Names, addresses and lonely hearts: Managing personal information security breaches in accordance with the Privacy Act 1988 (Cth)

In January 2014, Cupid Media Pty Ltd (Cupid Media), the operator of 35 dating websites, fell victim to hackers who managed to steal the personal information of around 254,000 Australian Cupid site customers (that is not including its overseas customers!).  The information the hackers managed to gain access to included the full names of customers, their dates of birth, email addresses and passwords.  Subsequently, the Australian Privacy Commissioner found that Cupid Media had breached the Privacy Act 1988 (Cth) by failing to take reasonable steps to secure the personal information held on its websites.

Although Cupid Media was commended by the Commissioner for working co-operatively with the Office of the Australian Information Commissioner (OAIC) and for taking steps to manage the breach, Cupid Media’s experience highlights the importance of entities understanding and complying with their obligations under the Australian Privacy Principle 11 (APP 11).

What is my entity required to do?

Generally, entities have obligations to put in place reasonable security safeguards and to take reasonable steps to protect the personal information they hold from misuse, interference and loss, and from unauthorised access, modification or disclosure.  In real terms what this means is that entities should have in place practices and procedures – such as a data breach policy and response plan – to deal with security issues as and when they arise.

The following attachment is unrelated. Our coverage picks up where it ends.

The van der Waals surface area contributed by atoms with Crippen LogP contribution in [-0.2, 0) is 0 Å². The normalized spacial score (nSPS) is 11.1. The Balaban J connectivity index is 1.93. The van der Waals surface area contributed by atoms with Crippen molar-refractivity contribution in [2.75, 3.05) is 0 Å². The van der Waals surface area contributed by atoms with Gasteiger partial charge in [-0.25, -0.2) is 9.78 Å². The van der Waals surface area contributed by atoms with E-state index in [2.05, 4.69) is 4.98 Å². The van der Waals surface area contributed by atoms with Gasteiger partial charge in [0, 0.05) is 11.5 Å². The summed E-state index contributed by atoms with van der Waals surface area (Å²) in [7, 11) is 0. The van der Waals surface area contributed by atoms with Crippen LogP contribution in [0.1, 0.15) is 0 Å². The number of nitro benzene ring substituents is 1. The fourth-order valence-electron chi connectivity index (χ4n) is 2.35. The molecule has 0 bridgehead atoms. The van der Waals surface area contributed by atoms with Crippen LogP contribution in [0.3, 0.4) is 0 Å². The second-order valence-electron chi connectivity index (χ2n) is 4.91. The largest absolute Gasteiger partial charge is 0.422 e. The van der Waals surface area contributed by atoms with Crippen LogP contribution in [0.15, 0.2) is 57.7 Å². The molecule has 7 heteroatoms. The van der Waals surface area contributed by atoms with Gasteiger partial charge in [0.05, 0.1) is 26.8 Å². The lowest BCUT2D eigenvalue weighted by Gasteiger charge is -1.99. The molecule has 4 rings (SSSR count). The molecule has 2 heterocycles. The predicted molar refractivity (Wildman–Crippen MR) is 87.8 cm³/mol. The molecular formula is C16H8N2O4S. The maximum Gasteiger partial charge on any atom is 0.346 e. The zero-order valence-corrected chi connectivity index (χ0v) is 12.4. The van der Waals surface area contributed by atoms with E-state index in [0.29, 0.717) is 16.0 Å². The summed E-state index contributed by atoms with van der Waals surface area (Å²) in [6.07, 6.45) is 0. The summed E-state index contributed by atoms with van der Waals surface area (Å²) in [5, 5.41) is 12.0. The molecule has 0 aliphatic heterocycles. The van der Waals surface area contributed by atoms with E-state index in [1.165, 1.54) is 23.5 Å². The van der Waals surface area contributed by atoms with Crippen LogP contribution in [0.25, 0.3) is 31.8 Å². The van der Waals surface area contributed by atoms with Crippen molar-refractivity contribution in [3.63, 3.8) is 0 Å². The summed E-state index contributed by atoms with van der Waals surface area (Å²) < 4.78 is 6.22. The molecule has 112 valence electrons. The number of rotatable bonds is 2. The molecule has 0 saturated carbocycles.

The most crucial consideration for an entity when dealing with a personal information data breach is to determine whether it should notify anyone of the breach

There’s a security breach! How should my entity respond?

Step One: Contain and Assess

This initial step requires a fairly common sense exercise.  In the first instance, upon a breach occurring, an entity should take steps to contain the breach.  This may be achieved by shutting down a particular system or withdrawing access to equipment or a network.  Secondly, the entity should carry out a preliminary assessment, whereby an individual with decision making power considers the personal information at risk, the cause of the breach, the harm that may be caused and who may need to be notified immediately

Step Two: Evaluate risks

Following that initial assessment, entities should undertake a more detailed consideration of:

  • The type of personal information involved: For instance, the release of certain information may be more likely to harm an individual than the release other information (such as a party’s Medicare number, driver’s licence number, health information and financial details as compared to the mere release of a name and / or address).
    • Context of breach and extent of breach: The nature of the entity’s response will depend on who was exposed to the personal information, the number of people exposed to the information, whether the information was lost or breached as a result of illegal activity and whether the breach was the result of an ongoing problem or an isolated event.